The photo on the front page of the Washington Post said it all on the day after Ireland’s landmark same-sex marriage referendum. Two elderly Carmelite nuns in full habits were pictured leaving their polling place in Malahide, not far from Dublin. The caption read: “Roman Catholic leaders have led the opposition, but opinion polls signaled approval.”
Indeed, when the ballots were counted more than 60% of Irish voters agreed that “marriage may be contracted in accordance with law by two persons without distinction as to their sex.” Many people think the vote heralds the end of the Roman Catholic Church as we know it—but I think the reality might be more complicated.
I interpreted the Post’s photo of the nuns in all of its wonderful ambiguity. I assumed that the sisters had voted ‘yes.’ They are not church leaders, but lay people who surely understood discrimination when it was placed before them. I imagined that after decades in the same order they might even want to marry each other—or not! Given the scandalous way the Vatican has been acting with nuns of late, the old joke “the Bride of Christ wants a divorce” might be relevant. In any case, the people voted ‘yes’ to marriage equality and the world is better for it.
But does that mean the institutional church is out of business? No one knows. It certainly won’t go without a struggle. In fact, the “leaner meaner” church of Pope Benedict XVI could come roaring back with a vengeance.
We do know for sure that good Irish Catholics followed their faith in the direction of inclusion, compassion, equality, justice, and a host of other Catholic values when they voted with the majority despite some clergymen’s efforts to lead them astray. The hard sell for “no” from a group of bishops was all but ignored. Some clergy were public about their “yes” vote, and my guess is that more than a few gay priests (and some straight ones, too) voted for their own self-interest. Generations of Irish Catholics showed what they are made of.
Some of the most effective social media around the vote featured families of LGBTIQ Catholics. Their simple statements of love for their children and their hope that they might marry and form good Irish families were persuasive. It was all rather traditional in the end—everyone is entitled to love. While the institutional church lost miserably, the enduring message of post-Vatican II Catholicism—that all persons are equal with corresponding rights and responsibilities—had a good day. The fact that this message was distilled from the rubble of sexual abuse, clergy cover-up, heterosexism, disdain for women, and the rest of the clerically-constructed system is a miracle in itself. The pulpits are still in the hands of the priests, though, and they do not show many signs of sharing.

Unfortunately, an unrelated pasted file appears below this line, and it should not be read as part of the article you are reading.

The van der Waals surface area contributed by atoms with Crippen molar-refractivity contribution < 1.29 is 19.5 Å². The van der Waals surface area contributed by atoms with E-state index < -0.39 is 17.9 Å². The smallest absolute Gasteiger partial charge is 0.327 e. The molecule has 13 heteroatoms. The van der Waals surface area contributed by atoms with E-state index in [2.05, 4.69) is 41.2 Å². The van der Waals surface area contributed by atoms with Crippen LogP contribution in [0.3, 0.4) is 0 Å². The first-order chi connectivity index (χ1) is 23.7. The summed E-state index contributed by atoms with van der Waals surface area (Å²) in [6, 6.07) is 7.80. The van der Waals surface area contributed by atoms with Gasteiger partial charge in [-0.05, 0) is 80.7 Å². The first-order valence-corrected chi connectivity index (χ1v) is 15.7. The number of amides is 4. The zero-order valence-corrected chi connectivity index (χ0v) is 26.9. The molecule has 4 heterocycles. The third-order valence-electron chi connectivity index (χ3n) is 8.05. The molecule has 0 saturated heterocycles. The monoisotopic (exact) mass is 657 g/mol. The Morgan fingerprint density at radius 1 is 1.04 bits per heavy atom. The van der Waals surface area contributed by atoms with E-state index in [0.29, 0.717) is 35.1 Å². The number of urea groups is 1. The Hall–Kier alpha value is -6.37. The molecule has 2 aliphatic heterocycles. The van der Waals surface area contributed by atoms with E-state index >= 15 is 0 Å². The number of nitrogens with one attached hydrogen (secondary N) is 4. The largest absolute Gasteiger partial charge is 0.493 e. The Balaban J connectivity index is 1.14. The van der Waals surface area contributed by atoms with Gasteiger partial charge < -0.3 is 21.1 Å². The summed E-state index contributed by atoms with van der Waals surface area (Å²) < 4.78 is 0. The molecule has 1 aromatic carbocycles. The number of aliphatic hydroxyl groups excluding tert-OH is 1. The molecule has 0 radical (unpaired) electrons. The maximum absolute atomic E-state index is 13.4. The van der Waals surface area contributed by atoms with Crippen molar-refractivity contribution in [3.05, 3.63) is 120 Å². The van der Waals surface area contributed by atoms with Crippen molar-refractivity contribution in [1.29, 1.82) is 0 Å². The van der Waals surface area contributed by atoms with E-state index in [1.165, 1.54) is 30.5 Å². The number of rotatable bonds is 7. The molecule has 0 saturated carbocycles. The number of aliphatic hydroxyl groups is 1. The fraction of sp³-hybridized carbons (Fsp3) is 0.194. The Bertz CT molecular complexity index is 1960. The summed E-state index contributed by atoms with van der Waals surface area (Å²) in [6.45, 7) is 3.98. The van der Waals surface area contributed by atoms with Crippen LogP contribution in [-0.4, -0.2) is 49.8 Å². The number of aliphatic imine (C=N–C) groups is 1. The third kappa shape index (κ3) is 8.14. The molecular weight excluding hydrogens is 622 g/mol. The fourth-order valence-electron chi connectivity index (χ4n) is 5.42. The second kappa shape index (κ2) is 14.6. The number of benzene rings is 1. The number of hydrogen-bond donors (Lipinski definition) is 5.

Dublin Archbishop Diarmuid Martin had the good sense to recognize that the vote was not trivial: “The church needs to take a reality check… It’s very clear there’s a growing gap between Irish young people and the church, and there’s a growing gap between the culture of Ireland that’s developing and the church.”
While his timing might be a few decades late, form follows function. Religions are living things, networks of relationships linked backwards with tradition and forward with hope. As Irish-American moral theologian Daniel C. Maguire has famously posited, “the renewable moral energy of religion” is a natural resource. It is on full display in Maguire’s mother Cassie’s native soil and I dare hope she would be proud
Many Irish Catholics, both on the isle and in diaspora, are so heartily sick of the institution’s duplicity, game playing, and pomposity that we would probably vote against the institutional Church on the value of chocolate ice cream. The recurring Irish debates on abortion will give way to another referendum before too long. I suspect the hierarchy, wounded but not slain, will mount another nasty campaign—and hopefully experience another comeuppance.
Irish clergy used to make a living telling other people how to live their lives no matter how flawed their own were. A generation ago people in Ireland went to daily mass after work and heard the messages repeated ad nauseam. Irish Catholics proved they know how to separate the wheat from the chaff, the important values like love and justice from warped attempts to dictate outmoded morality.
It is for lay Catholics around the world to be clear, as Irish voters were, that we can and will make our own decisions.
Much remains to be done to dismantle deeply entrenched structures. But the Irish referendum means that a top-down, clergy-heavy model of church heard its death knell in Dublin. As it reverberates around the world the Gospel message might get a little more airtime. As the Irish say, it will make a glass eye cry—with joy.